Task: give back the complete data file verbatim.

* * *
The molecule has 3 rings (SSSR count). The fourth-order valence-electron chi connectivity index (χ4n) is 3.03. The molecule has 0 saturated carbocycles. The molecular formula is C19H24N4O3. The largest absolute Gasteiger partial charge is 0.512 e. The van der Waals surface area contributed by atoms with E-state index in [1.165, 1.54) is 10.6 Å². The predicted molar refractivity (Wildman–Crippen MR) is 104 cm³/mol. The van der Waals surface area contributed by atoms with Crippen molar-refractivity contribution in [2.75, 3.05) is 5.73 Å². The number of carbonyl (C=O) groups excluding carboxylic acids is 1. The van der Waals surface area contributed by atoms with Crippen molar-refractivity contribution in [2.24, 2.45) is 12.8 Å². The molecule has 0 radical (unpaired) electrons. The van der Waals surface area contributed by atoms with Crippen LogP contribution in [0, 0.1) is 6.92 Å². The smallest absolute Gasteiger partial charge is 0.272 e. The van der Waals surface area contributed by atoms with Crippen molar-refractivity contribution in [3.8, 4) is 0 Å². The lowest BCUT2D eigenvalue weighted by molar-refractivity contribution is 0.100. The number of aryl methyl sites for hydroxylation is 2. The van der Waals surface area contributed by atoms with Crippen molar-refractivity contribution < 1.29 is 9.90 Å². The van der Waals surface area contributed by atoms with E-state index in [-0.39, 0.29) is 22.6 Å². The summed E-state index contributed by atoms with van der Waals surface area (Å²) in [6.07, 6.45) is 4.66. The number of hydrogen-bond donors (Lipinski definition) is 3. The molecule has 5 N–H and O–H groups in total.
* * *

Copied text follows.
The molecule has 3 rings (SSSR count). The fourth-order valence-electron chi connectivity index (χ4n) is 3.03. The molecule has 0 saturated carbocycles. The molecular formula is C19H24N4O3. The largest absolute Gasteiger partial charge is 0.512 e. The van der Waals surface area contributed by atoms with E-state index in [1.165, 1.54) is 10.6 Å². The predicted molar refractivity (Wildman–Crippen MR) is 104 cm³/mol. The van der Waals surface area contributed by atoms with Crippen molar-refractivity contribution in [2.75, 3.05) is 5.73 Å². The number of carbonyl (C=O) groups excluding carboxylic acids is 1. The van der Waals surface area contributed by atoms with Crippen molar-refractivity contribution in [2.24, 2.45) is 12.8 Å². The molecule has 0 radical (unpaired) electrons. The van der Waals surface area contributed by atoms with Crippen LogP contribution in [0, 0.1) is 6.92 Å². The smallest absolute Gasteiger partial charge is 0.272 e. The van der Waals surface area contributed by atoms with Crippen molar-refractivity contribution in [3.8, 4) is 0 Å². The lowest BCUT2D eigenvalue weighted by molar-refractivity contribution is 0.100. The number of aryl methyl sites for hydroxylation is 2. The van der Waals surface area contributed by atoms with Crippen molar-refractivity contribution < 1.29 is 9.90 Å². The van der Waals surface area contributed by atoms with E-state index in [-0.39, 0.29) is 22.6 Å². The summed E-state index contributed by atoms with van der Waals surface area (Å²) in [6.07, 6.45) is 4.66. The number of hydrogen-bond donors (Lipinski definition) is 3. The molecule has 5 N–H and O–H groups in total.